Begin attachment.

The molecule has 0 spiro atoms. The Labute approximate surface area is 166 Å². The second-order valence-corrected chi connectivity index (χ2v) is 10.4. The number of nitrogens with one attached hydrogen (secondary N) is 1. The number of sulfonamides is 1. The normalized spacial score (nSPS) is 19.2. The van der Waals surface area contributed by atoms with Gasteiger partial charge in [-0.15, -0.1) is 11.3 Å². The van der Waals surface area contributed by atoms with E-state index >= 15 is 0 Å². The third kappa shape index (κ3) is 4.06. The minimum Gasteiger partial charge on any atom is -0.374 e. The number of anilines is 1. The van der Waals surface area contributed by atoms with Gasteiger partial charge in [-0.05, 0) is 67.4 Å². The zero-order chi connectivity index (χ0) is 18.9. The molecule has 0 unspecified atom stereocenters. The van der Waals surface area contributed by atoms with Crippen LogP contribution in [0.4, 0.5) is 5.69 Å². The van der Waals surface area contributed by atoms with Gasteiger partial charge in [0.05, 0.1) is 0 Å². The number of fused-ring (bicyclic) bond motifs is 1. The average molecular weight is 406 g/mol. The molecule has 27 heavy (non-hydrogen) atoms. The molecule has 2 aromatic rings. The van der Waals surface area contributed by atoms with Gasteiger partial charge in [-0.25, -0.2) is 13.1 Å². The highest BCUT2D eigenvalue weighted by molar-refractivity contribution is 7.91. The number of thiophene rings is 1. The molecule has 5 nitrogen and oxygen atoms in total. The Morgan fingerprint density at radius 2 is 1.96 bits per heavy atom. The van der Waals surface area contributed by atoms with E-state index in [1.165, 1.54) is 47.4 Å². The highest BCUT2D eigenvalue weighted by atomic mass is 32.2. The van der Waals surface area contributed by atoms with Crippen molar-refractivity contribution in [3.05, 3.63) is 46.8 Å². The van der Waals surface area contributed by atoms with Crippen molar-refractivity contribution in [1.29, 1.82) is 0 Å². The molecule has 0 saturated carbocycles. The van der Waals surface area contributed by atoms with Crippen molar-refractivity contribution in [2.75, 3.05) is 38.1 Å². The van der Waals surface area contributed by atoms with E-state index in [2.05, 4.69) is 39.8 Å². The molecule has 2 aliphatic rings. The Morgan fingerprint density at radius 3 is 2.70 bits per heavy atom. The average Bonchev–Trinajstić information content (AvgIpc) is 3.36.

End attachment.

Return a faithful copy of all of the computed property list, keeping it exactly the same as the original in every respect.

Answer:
The molecule has 0 spiro atoms. The Labute approximate surface area is 166 Å². The second-order valence-corrected chi connectivity index (χ2v) is 10.4. The number of nitrogens with one attached hydrogen (secondary N) is 1. The number of sulfonamides is 1. The normalized spacial score (nSPS) is 19.2. The van der Waals surface area contributed by atoms with Gasteiger partial charge in [-0.15, -0.1) is 11.3 Å². The van der Waals surface area contributed by atoms with E-state index >= 15 is 0 Å². The third kappa shape index (κ3) is 4.06. The minimum Gasteiger partial charge on any atom is -0.374 e. The number of anilines is 1. The van der Waals surface area contributed by atoms with Gasteiger partial charge in [-0.05, 0) is 67.4 Å². The zero-order chi connectivity index (χ0) is 18.9. The molecule has 0 unspecified atom stereocenters. The van der Waals surface area contributed by atoms with Crippen LogP contribution in [0.4, 0.5) is 5.69 Å². The van der Waals surface area contributed by atoms with Gasteiger partial charge in [0.05, 0.1) is 0 Å². The number of fused-ring (bicyclic) bond motifs is 1. The average molecular weight is 406 g/mol. The molecule has 27 heavy (non-hydrogen) atoms. The molecule has 2 aromatic rings. The van der Waals surface area contributed by atoms with Gasteiger partial charge in [-0.25, -0.2) is 13.1 Å². The highest BCUT2D eigenvalue weighted by molar-refractivity contribution is 7.91. The number of thiophene rings is 1. The molecule has 5 nitrogen and oxygen atoms in total. The Morgan fingerprint density at radius 2 is 1.96 bits per heavy atom. The van der Waals surface area contributed by atoms with E-state index in [1.165, 1.54) is 47.4 Å². The highest BCUT2D eigenvalue weighted by atomic mass is 32.2. The van der Waals surface area contributed by atoms with Crippen molar-refractivity contribution in [3.05, 3.63) is 46.8 Å². The van der Waals surface area contributed by atoms with Crippen molar-refractivity contribution in [1.29, 1.82) is 0 Å². The molecule has 0 saturated carbocycles. The van der Waals surface area contributed by atoms with Crippen molar-refractivity contribution in [2.75, 3.05) is 38.1 Å². The van der Waals surface area contributed by atoms with E-state index in [2.05, 4.69) is 39.8 Å². The molecule has 2 aliphatic rings. The Morgan fingerprint density at radius 3 is 2.70 bits per heavy atom. The average Bonchev–Trinajstić information content (AvgIpc) is 3.36.